Nancy Crampton

In 1948 Babe won her first U.S. Women's Open, the World Championship and the All-American Open. Only five years later she learned she had colon cancer that had spread to her lymph nodes.

Despite her disease, Babe would make a golf comeback shortly after her diagnosis and would go on to win her third U.S. Women's Open before passing away in on Sept. 27, 1956 in Galveston, Texas.

Van Natta says she is no doubt "one of the great American forgotten athletic superstars."

Excerpt: 'Wonder Girl'

Wonder Girl, by Don Van Natta Jr.
Wonder Girl: The Magnificent Sporting Life of Babe Didrikson Zaharias
By Don Van Natta Jr.
Hardcover, 416 pages
Little, Brown and Co.
List Price: $27.99

Prologue: Matinee at the Palace

They began lining up for the early matinee at the Palace Theater not long after dawn. Blazing in block letters on the theater's marquee were the names Fifi D'Orsay, a B-movie actress usually cast as a saucy French girl, and a musical group called Bob Murphy and the California Collegians. But no one had scrambled out of bed on a frosty Chicago winter morning for them. No, the people had come to witness the unlikeliest of vaudeville debuts, the invitation glowing high atop the theater's marquee: "babe" Didrikson — in person — world's greatest woman athlete. High above the Palace roof, a single gigantic word — babe — shimmered in golden lights, an electric carnival barker shouting the name into the sky.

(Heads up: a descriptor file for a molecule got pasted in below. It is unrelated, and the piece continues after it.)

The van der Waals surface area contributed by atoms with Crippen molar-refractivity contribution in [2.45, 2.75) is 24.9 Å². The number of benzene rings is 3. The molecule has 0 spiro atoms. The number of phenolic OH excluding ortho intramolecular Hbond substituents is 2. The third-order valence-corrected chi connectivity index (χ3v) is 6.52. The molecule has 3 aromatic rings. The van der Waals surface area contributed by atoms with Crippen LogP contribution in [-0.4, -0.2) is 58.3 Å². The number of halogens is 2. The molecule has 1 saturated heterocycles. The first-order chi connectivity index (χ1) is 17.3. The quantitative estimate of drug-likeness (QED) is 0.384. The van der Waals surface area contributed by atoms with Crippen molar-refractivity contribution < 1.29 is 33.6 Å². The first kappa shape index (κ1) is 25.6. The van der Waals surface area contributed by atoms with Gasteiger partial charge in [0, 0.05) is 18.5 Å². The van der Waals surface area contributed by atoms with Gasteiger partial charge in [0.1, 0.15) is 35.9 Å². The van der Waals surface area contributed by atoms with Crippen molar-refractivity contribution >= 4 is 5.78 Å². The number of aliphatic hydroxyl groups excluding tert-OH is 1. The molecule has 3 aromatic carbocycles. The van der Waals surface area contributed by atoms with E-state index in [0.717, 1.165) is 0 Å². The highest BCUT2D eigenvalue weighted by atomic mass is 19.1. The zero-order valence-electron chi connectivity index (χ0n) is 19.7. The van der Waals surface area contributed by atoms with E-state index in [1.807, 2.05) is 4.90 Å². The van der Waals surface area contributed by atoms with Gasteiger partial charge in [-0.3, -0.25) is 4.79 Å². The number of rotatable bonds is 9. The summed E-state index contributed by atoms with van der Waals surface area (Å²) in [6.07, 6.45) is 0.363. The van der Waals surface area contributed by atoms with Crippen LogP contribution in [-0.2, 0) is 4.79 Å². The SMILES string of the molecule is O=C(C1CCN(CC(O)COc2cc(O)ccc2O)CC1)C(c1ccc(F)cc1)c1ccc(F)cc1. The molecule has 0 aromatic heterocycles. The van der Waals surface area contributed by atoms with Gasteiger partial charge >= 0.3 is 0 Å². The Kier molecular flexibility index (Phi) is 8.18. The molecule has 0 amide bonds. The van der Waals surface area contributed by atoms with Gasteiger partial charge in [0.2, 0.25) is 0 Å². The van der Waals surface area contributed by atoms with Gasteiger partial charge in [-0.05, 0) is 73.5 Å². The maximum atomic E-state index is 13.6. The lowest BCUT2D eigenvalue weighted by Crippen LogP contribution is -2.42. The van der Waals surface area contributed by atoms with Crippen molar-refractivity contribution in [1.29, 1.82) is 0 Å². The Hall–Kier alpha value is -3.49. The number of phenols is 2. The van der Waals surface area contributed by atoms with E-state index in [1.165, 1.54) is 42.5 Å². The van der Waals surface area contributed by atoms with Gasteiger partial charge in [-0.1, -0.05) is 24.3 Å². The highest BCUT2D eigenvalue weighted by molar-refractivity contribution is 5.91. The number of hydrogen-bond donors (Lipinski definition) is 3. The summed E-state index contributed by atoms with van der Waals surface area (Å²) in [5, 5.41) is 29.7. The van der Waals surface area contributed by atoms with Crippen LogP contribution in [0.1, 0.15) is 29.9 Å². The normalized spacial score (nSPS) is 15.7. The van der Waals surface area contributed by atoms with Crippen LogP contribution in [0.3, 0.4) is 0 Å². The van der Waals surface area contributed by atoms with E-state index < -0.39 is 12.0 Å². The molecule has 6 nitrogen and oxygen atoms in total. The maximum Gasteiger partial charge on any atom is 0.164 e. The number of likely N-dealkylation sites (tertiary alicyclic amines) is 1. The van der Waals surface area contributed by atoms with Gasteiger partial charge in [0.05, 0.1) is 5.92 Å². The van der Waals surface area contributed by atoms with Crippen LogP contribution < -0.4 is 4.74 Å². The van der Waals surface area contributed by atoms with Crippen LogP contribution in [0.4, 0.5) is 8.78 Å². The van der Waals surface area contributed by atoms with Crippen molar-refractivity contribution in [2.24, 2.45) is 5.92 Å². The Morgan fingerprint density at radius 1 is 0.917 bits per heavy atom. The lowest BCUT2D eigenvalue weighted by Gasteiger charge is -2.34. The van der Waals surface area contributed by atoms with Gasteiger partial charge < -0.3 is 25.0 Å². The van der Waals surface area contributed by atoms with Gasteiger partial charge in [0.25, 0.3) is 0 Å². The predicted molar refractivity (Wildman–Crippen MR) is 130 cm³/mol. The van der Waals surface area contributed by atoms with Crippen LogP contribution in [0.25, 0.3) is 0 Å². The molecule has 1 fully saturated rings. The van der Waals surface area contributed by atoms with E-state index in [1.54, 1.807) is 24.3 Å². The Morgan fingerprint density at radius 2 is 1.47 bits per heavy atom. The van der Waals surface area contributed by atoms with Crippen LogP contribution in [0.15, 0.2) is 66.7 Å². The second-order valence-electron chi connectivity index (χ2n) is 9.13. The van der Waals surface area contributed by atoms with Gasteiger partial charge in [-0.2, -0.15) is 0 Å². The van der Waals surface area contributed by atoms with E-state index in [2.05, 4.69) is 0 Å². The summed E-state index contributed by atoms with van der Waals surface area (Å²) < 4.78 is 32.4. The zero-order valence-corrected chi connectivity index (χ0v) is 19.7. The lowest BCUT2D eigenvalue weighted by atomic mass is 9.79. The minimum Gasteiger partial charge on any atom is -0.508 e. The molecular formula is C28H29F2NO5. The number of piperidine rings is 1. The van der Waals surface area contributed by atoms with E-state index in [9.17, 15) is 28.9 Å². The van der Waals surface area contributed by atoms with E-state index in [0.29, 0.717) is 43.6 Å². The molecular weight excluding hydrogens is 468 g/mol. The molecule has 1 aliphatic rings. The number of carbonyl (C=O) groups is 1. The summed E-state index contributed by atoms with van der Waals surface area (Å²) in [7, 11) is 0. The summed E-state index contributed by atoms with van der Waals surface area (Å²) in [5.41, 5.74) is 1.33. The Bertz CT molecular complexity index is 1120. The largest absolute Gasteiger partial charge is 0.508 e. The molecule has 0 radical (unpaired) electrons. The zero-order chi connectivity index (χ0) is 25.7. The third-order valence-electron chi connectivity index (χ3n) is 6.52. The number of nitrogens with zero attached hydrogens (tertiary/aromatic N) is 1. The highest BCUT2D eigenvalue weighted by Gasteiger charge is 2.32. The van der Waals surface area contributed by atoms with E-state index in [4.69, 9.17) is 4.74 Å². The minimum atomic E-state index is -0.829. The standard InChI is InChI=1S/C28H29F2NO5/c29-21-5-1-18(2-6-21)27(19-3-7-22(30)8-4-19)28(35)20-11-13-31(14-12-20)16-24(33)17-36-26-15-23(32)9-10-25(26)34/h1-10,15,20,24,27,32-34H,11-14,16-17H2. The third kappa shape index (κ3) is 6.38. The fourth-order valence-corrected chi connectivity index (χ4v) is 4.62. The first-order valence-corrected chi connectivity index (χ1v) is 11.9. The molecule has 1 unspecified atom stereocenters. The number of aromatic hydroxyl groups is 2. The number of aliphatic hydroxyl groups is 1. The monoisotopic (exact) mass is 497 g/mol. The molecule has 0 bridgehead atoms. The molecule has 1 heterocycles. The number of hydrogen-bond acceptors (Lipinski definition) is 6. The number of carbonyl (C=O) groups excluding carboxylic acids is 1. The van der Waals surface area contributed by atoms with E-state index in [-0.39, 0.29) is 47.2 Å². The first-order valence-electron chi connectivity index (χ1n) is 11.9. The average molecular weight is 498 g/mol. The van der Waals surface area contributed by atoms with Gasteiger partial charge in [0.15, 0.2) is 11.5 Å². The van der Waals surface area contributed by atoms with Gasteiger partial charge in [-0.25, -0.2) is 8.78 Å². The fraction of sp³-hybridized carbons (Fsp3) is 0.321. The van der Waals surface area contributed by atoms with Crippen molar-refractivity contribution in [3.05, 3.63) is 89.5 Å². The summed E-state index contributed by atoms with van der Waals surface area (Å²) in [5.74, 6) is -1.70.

It was January 27, 1933, and the people had come to find out the answer to a peculiar question: Is there anything Babe Didrikson cannot do? Practically every sports fan in America could recite the highlights of Babe's all-​sport resume: how she could run fast and far and jump high and long. They knew she could throw a nasty curveball and smash a baseball into the next county. They knew she was an all-American basketball player, outfoxing defenders with quickness and guile, head fakes, and stutter steps. She could swim with speed and endurance, scamper across a gridiron wearing pads and a helmet, and outhit and outwit the sharpest billiards hustlers. They knew Babe had stormed her way into the worldwide sports pantheon at the 1932 Olympic Games in Los Angeles, winning two gold medals and a silver medal while etching her name in the record books.

But...this?